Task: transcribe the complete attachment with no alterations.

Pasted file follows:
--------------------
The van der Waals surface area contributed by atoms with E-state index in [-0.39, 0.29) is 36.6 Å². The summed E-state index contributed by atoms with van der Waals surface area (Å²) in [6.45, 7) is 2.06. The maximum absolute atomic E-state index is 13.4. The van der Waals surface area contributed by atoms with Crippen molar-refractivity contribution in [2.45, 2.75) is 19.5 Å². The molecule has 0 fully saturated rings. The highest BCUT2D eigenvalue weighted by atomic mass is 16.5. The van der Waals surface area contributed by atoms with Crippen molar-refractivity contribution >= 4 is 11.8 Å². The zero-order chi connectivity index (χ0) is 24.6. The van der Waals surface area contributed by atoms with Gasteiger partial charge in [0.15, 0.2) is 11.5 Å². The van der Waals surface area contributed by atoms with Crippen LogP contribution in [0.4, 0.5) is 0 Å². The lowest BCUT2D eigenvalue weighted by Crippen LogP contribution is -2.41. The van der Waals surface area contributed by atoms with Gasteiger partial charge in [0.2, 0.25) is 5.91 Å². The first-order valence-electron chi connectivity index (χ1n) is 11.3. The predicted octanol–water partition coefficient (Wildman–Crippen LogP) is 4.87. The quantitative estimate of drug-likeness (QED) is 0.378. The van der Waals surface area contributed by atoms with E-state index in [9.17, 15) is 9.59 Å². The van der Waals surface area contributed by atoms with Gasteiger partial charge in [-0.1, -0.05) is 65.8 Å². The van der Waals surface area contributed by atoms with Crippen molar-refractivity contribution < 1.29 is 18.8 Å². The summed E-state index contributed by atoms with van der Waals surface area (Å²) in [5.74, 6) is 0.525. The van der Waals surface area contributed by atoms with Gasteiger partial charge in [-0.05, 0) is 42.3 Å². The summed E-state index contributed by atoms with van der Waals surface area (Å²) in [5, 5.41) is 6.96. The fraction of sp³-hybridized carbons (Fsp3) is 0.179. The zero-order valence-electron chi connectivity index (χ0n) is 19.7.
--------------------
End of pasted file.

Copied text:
The van der Waals surface area contributed by atoms with E-state index in [-0.39, 0.29) is 36.6 Å². The summed E-state index contributed by atoms with van der Waals surface area (Å²) in [6.45, 7) is 2.06. The maximum absolute atomic E-state index is 13.4. The van der Waals surface area contributed by atoms with Crippen molar-refractivity contribution in [2.45, 2.75) is 19.5 Å². The molecule has 0 fully saturated rings. The highest BCUT2D eigenvalue weighted by atomic mass is 16.5. The van der Waals surface area contributed by atoms with Crippen molar-refractivity contribution >= 4 is 11.8 Å². The zero-order chi connectivity index (χ0) is 24.6. The van der Waals surface area contributed by atoms with Gasteiger partial charge in [0.15, 0.2) is 11.5 Å². The van der Waals surface area contributed by atoms with Crippen LogP contribution in [0.4, 0.5) is 0 Å². The lowest BCUT2D eigenvalue weighted by Crippen LogP contribution is -2.41. The van der Waals surface area contributed by atoms with Gasteiger partial charge in [0.2, 0.25) is 5.91 Å². The first-order valence-electron chi connectivity index (χ1n) is 11.3. The predicted octanol–water partition coefficient (Wildman–Crippen LogP) is 4.87. The quantitative estimate of drug-likeness (QED) is 0.378. The van der Waals surface area contributed by atoms with E-state index in [9.17, 15) is 9.59 Å². The van der Waals surface area contributed by atoms with Gasteiger partial charge in [-0.1, -0.05) is 65.8 Å². The van der Waals surface area contributed by atoms with Crippen molar-refractivity contribution < 1.29 is 18.8 Å². The summed E-state index contributed by atoms with van der Waals surface area (Å²) in [5.74, 6) is 0.525. The van der Waals surface area contributed by atoms with Gasteiger partial charge in [-0.05, 0) is 42.3 Å². The summed E-state index contributed by atoms with van der Waals surface area (Å²) in [5, 5.41) is 6.96. The fraction of sp³-hybridized carbons (Fsp3) is 0.179. The zero-order valence-electron chi connectivity index (χ0n) is 19.7.